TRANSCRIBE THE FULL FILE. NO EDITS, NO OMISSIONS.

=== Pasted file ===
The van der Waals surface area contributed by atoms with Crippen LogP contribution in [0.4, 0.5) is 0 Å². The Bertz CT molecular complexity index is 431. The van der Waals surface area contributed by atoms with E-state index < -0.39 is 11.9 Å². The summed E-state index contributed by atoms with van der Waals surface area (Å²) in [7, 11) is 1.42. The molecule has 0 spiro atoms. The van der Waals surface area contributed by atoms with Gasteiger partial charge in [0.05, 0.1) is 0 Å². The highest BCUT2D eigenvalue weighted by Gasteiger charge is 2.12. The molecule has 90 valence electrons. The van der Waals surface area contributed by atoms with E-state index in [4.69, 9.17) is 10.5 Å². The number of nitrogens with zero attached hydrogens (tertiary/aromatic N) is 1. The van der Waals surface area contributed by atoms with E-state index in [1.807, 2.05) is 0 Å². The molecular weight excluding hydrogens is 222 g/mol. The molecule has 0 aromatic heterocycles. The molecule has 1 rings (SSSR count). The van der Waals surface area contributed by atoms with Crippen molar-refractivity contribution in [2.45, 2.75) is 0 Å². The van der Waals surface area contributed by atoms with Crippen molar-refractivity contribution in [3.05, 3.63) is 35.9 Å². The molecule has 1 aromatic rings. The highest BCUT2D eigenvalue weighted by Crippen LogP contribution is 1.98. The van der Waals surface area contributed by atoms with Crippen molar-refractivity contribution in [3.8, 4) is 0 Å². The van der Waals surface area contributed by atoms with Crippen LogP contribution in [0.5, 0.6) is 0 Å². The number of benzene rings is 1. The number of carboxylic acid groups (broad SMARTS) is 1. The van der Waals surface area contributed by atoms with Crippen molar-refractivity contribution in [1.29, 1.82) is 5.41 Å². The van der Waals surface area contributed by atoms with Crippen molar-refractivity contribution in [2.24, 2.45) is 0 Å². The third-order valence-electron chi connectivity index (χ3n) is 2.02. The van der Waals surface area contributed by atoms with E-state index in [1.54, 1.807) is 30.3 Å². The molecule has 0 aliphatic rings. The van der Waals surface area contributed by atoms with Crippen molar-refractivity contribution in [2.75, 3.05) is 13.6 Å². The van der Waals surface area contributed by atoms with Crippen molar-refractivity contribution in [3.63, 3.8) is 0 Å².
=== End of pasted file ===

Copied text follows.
The van der Waals surface area contributed by atoms with Crippen LogP contribution in [0.4, 0.5) is 0 Å². The Bertz CT molecular complexity index is 431. The van der Waals surface area contributed by atoms with E-state index < -0.39 is 11.9 Å². The summed E-state index contributed by atoms with van der Waals surface area (Å²) in [7, 11) is 1.42. The molecule has 0 spiro atoms. The van der Waals surface area contributed by atoms with Gasteiger partial charge in [0.05, 0.1) is 0 Å². The highest BCUT2D eigenvalue weighted by Gasteiger charge is 2.12. The molecule has 90 valence electrons. The van der Waals surface area contributed by atoms with E-state index in [4.69, 9.17) is 10.5 Å². The number of nitrogens with zero attached hydrogens (tertiary/aromatic N) is 1. The van der Waals surface area contributed by atoms with E-state index in [1.807, 2.05) is 0 Å². The molecular weight excluding hydrogens is 222 g/mol. The molecule has 0 aromatic heterocycles. The molecule has 1 rings (SSSR count). The van der Waals surface area contributed by atoms with Crippen molar-refractivity contribution in [2.45, 2.75) is 0 Å². The van der Waals surface area contributed by atoms with Crippen molar-refractivity contribution in [3.05, 3.63) is 35.9 Å². The molecule has 1 aromatic rings. The highest BCUT2D eigenvalue weighted by Crippen LogP contribution is 1.98. The van der Waals surface area contributed by atoms with Crippen molar-refractivity contribution in [3.8, 4) is 0 Å². The van der Waals surface area contributed by atoms with Crippen LogP contribution in [0.5, 0.6) is 0 Å². The number of benzene rings is 1. The number of carboxylic acid groups (broad SMARTS) is 1. The van der Waals surface area contributed by atoms with Crippen molar-refractivity contribution in [1.29, 1.82) is 5.41 Å². The van der Waals surface area contributed by atoms with Crippen molar-refractivity contribution in [2.24, 2.45) is 0 Å². The third-order valence-electron chi connectivity index (χ3n) is 2.02. The van der Waals surface area contributed by atoms with E-state index in [1.54, 1.807) is 30.3 Å². The molecule has 0 aliphatic rings. The van der Waals surface area contributed by atoms with Crippen molar-refractivity contribution in [2.75, 3.05) is 13.6 Å². The van der Waals surface area contributed by atoms with Crippen molar-refractivity contribution in [3.63, 3.8) is 0 Å².